From the desk of Laurel Ann Nattress:
Hello Dear Readers, please help us welcome today bestselling author Syrie James. She is joining us in celebration of the release of her new Austen-inspired novel, The Missing Manuscript of Jane Austen.
I am so thrilled for the release of this new book. I was given the opportunity to read an early manuscript last winter and I must share that I was so impressed and excited about it that it was very difficult to keep the details a secret. It is structured as a novel within a novel—one of my favorite formats for fiction—revealing a contemporary story framing an historical novel. Samantha McDonough, a young American scholar is set on a quest to an ancient grand manor house in Devonshire to find the missing manuscript and meets the present owner Anthony Whitaker, who is at first reluctant to assist in her search until he realizes the possible financial gain. When they discover the missing manuscript they read it together, and so do we—a charming premise tying an historical novel together with a contemporary plot.
The amazing thing about this book is that it was inspired by Jane Austen’s own short outline, A Plan of a Novel, a parody in which she comically describes characters and plot for a possible novel that was never written, or was it? Here is the book’s description and a guest blog from the author. Enjoy!
The minute I saw the letter, I knew it was hers. There was no mistaking it: the salutation, the tiny, precise handwriting, the date, the content itself, all confirmed its ancient status and authorship…
Samantha McDonough cannot believe her eyes–or her luck. Tucked in an uncut page of a two-hundred-year old poetry book is a letter she believes was written by Jane Austen, mentioning with regret a manuscript that “went missing at Greenbriar in Devonshire.” Could there really be an undiscovered Jane Austen novel waiting to be found? Could anyone resist the temptation to go looking for it?
Making her way to the beautiful, centuries-old Greenbriar estate, Samantha finds it no easy task to sell its owner, the handsome yet uncompromising Anthony Whitaker, on her wild idea of searching for a lost Austen work–until she mentions its possible million dollar value.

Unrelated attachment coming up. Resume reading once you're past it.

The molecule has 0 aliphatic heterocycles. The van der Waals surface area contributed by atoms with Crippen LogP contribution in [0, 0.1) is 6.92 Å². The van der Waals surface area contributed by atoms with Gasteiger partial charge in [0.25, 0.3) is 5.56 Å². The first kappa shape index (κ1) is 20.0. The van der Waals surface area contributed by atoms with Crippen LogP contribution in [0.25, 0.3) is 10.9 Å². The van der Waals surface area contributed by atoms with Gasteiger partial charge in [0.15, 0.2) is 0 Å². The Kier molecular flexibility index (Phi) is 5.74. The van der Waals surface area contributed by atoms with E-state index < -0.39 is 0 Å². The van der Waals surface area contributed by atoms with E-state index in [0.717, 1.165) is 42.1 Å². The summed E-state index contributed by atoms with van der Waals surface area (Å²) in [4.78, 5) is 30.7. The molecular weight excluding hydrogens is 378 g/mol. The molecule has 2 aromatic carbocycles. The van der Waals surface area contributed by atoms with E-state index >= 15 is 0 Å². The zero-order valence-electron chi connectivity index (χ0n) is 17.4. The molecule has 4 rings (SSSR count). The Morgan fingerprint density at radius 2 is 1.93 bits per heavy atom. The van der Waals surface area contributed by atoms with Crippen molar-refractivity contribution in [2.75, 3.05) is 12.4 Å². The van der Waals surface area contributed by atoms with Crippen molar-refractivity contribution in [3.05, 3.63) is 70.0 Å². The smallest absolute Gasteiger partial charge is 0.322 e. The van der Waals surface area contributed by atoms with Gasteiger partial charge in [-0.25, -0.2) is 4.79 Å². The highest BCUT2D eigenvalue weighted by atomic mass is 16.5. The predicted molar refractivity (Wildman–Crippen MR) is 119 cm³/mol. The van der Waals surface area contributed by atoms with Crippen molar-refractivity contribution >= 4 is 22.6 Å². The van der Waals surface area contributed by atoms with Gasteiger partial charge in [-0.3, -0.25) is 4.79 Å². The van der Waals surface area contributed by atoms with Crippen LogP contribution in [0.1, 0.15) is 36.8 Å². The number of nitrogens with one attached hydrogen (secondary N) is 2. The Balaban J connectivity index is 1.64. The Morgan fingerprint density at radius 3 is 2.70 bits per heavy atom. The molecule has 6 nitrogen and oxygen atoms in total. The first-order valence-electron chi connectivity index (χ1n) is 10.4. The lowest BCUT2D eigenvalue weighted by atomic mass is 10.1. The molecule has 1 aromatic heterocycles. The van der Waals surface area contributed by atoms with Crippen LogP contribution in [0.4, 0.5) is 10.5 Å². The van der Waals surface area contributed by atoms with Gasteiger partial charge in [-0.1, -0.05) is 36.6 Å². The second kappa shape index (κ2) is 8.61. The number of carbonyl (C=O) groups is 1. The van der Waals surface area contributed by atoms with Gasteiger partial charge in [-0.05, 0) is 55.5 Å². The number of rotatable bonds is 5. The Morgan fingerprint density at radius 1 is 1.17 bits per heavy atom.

After discovering the unattributed manuscript, Samantha and Anthony are immediately absorbed in the story of Rebecca Stanhope, daughter of a small town rector, who is about to encounter some bittersweet truths about life and love. As they continue to read the newly discovered tale from the past, a new one unfolds in the present–a story that just might change both of their lives forever.
Like many of Jane Austen’s fans across the globe, the first time I read all her books, I finished the sixth one and said, “Is that it? Only six?” To continue feeding my Jane addiction, I read her juvenilia, her shorter works, her unfinished works, and all her preserved letters. Then I went back to the beginning and read her novels all over again. It still wasn’t enough. If only, I thought, she’d written a seventh novel!
Five years ago, I was at the JASNA AGM (Jane Austen Society of North America Annual General Meeting) in Chicago. It was my first time at a Jane Austen conference—a truly wonderful immersion experience that I like to call “Jane Austen heaven.” My novel The Lost Memoirs of Jane Austen had been published the year before. I was nearly finished writing my Brontë book. I had researched both novels like crazy, felt like a walking Austen and Brontë encyclopedia, and was pondering what to write next.
While walking down Michigan Avenue, a title suddenly downloaded into my head: The Missing Manuscript of Jane Austen. I felt a sudden tingle, a momentous feeling of excitement and impending change. I thought: what a great a title! What if Jane did write a manuscript that somehow went missing? As far as the world knows, she only wrote six full-length novels. Could I write the seventh? I knew it would be a Herculean task, just as surely as I knew that I was supposed to do it.
I pondered the idea for a while, seeking a storyline that would be truly “Jane.” One day, while perusing her minor works, I re-read a little piece Austen wrote a year before she died: Plan of a Novel. It’s a comedic outline for a book about a beautiful, accomplished heroine and her clergyman father, who’s driven from his curacy by a heartless man, forcing them to go forth on all sorts of adventures. Plan of a Novel pokes fun at the overly dramatic books of the time. Jane even added footnotes attributing various story elements to ‘hints’ or suggestions from well-meaning friends and relatives. I’d always thought it was hilarious.